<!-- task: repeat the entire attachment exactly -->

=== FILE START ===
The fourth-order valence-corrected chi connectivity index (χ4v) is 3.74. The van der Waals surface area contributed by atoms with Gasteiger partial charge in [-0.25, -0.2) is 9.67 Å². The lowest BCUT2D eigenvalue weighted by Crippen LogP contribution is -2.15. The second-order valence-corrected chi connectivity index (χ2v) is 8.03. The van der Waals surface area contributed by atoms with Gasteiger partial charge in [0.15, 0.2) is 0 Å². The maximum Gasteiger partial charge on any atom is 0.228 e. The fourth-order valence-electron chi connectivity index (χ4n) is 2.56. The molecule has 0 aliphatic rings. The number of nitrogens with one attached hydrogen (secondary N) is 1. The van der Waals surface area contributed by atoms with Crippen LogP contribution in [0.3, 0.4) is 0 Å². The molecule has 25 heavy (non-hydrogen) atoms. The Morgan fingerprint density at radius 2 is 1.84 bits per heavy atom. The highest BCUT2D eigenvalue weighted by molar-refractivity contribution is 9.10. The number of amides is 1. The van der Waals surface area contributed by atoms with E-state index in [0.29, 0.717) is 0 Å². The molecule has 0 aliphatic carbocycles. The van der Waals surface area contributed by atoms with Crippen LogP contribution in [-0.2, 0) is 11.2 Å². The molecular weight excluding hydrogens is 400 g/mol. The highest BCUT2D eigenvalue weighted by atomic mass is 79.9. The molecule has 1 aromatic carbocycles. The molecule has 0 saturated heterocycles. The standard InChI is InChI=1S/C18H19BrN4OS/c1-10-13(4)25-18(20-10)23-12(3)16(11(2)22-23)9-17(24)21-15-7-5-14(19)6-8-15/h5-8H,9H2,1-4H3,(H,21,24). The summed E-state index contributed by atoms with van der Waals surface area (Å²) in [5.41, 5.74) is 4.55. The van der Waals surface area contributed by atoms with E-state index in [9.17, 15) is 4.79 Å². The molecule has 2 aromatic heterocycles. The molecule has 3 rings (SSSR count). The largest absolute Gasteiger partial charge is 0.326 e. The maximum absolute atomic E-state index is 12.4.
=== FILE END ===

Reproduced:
The fourth-order valence-corrected chi connectivity index (χ4v) is 3.74. The van der Waals surface area contributed by atoms with Gasteiger partial charge in [-0.25, -0.2) is 9.67 Å². The lowest BCUT2D eigenvalue weighted by Crippen LogP contribution is -2.15. The second-order valence-corrected chi connectivity index (χ2v) is 8.03. The van der Waals surface area contributed by atoms with Gasteiger partial charge in [0.15, 0.2) is 0 Å². The maximum Gasteiger partial charge on any atom is 0.228 e. The fourth-order valence-electron chi connectivity index (χ4n) is 2.56. The molecule has 0 aliphatic rings. The number of nitrogens with one attached hydrogen (secondary N) is 1. The van der Waals surface area contributed by atoms with Crippen LogP contribution in [0.3, 0.4) is 0 Å². The molecule has 25 heavy (non-hydrogen) atoms. The Morgan fingerprint density at radius 2 is 1.84 bits per heavy atom. The highest BCUT2D eigenvalue weighted by molar-refractivity contribution is 9.10. The number of amides is 1. The van der Waals surface area contributed by atoms with E-state index in [0.29, 0.717) is 0 Å². The molecule has 0 aliphatic carbocycles. The van der Waals surface area contributed by atoms with Crippen LogP contribution in [-0.2, 0) is 11.2 Å². The molecular weight excluding hydrogens is 400 g/mol. The highest BCUT2D eigenvalue weighted by atomic mass is 79.9. The molecule has 1 aromatic carbocycles. The molecule has 0 saturated heterocycles. The standard InChI is InChI=1S/C18H19BrN4OS/c1-10-13(4)25-18(20-10)23-12(3)16(11(2)22-23)9-17(24)21-15-7-5-14(19)6-8-15/h5-8H,9H2,1-4H3,(H,21,24). The summed E-state index contributed by atoms with van der Waals surface area (Å²) in [5.41, 5.74) is 4.55. The van der Waals surface area contributed by atoms with E-state index in [9.17, 15) is 4.79 Å². The molecule has 2 aromatic heterocycles. The molecule has 3 rings (SSSR count). The largest absolute Gasteiger partial charge is 0.326 e. The maximum absolute atomic E-state index is 12.4.